Since I used these plates in my last post, I thought I’d tell you a little about them. These are some of my favorites from my collection. I think the fruits are so vibrant and cheerful. They remind me of warm weather and sunshine.

Made from the late 1930s to the 1950s by the Westmoreland Glass Company, these Beaded Edge plates came in plain and painted versions. The decorated versions had fruits, flowers, birds, or holiday designs painted in the center. I have all eight fruit patterns in the 7.5″ plates. There were many other items available in this pattern.

Victory Lunch Boxes, Part 3: Menus

I enjoy looking at lunch box menus from the early 1940s. They were economical and creative, helping provide a variety of nutritious options to homemakers whose families craved food that was both tasty and less monotonous than the meals many families were eating during rationing. Women were having to find new ways to use old foods and were trying to use new, often less desirable foods to appeal to their families tastes. It was easy to get in a rut when things were so difficult and new. Using magazines and cookbooks to find new ideas was the home front housewife’s version of Pinterest and internet searches.

Here are several sets of menus to show you a wide variety of what lunch boxes might contain during WWII. It’s difficult to get some of these pages to line up straight in photographs, but I want to include them anyway. Note how the lists are broken into categories. School children were expected to eat different things than a “hard worker” was, and even women were divided up into working women and housewives. The creators of these menus were trying to make the menus filling and nutritious while still allowing for things like using rationing points and the availability of food items. Many menus I have seen use dinner leftovers from the night before, another way to avoid food waste in a time where people were trying to use up every last bit of food they had.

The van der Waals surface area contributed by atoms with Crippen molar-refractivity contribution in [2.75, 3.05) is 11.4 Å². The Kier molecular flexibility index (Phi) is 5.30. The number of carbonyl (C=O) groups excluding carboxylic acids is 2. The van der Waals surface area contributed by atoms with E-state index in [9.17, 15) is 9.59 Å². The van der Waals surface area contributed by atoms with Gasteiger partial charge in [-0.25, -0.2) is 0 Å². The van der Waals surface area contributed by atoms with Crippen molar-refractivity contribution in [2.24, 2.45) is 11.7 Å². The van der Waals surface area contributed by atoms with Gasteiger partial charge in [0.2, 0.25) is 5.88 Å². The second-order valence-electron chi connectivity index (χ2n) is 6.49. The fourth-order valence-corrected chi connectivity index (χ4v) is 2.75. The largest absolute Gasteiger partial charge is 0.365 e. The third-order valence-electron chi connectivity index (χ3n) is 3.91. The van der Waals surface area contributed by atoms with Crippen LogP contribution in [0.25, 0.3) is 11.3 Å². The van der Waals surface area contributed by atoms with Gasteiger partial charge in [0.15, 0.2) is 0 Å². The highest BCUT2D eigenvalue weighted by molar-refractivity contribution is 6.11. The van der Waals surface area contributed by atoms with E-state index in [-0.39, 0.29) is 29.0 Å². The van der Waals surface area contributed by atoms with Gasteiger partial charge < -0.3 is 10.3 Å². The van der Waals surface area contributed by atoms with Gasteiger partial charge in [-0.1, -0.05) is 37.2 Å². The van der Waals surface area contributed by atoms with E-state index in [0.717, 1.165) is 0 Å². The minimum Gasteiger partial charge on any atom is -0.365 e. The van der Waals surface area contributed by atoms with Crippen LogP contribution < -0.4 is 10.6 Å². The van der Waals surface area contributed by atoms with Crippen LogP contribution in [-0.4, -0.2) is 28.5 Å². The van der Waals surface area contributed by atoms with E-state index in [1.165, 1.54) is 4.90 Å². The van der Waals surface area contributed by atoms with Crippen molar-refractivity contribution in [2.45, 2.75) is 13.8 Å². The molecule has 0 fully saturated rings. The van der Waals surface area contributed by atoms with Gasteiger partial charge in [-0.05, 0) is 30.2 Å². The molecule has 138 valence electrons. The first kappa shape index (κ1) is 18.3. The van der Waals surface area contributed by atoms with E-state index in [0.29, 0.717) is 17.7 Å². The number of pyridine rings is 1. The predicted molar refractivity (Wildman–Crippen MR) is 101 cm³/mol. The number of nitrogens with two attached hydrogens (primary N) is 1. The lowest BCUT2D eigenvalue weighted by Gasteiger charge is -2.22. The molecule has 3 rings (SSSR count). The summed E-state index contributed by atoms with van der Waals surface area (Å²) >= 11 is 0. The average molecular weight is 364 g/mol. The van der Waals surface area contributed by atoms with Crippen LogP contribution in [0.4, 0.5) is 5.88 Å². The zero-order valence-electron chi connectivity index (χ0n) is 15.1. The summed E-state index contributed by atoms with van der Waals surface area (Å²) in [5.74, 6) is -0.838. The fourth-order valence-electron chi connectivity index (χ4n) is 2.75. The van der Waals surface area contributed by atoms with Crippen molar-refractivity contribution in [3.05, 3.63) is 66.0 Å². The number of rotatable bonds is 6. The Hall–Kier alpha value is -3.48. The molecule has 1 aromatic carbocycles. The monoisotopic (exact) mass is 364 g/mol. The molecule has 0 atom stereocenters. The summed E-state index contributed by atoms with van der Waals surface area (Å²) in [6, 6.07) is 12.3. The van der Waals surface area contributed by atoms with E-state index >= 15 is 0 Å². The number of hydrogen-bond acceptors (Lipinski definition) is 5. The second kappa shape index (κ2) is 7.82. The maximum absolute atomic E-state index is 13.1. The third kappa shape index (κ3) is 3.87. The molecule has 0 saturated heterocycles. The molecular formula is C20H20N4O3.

Enjoy these menus and let me know if you try any of them.

Wartime Lunches, Philadelphia Electric Company, 1940s.

This is an example of a set of menus that includes a dinner menu for the night before. I like to compare the menu contents to see what part of the dinner is used for the lunch box, and also to compare the food in the workman, child, and homemaker lists. The homemaker often gets much less food.

Good Housekeeping Cook Book, 1944 edition.

American Woman’s Cook Book, 1940 edition.

This is from just before the United States joined the war, but it still is a nice example of what school children were carrying in their lunch boxes.

Woman’s Day, October 1942.

WW2 Ration Cook-In: Lunch

Shortages in my hometown have forced me to adjust my meal plans for today. The closest small grocery store is thirty minutes away. The nearest major grocery store is an hour and a half away. We are only making one trip a week and are trying to stay out of town as much as possible, and have been utilizing our small local store. Normally this is not a problem.

During our last grocery run, however, there were still serious shortages. I had planned on adding soup to this lunch menu, but the ingredients were not available. It’s frustrating, but at the same time, I think it’s an interesting tie to the food rationing and shortages that I write about.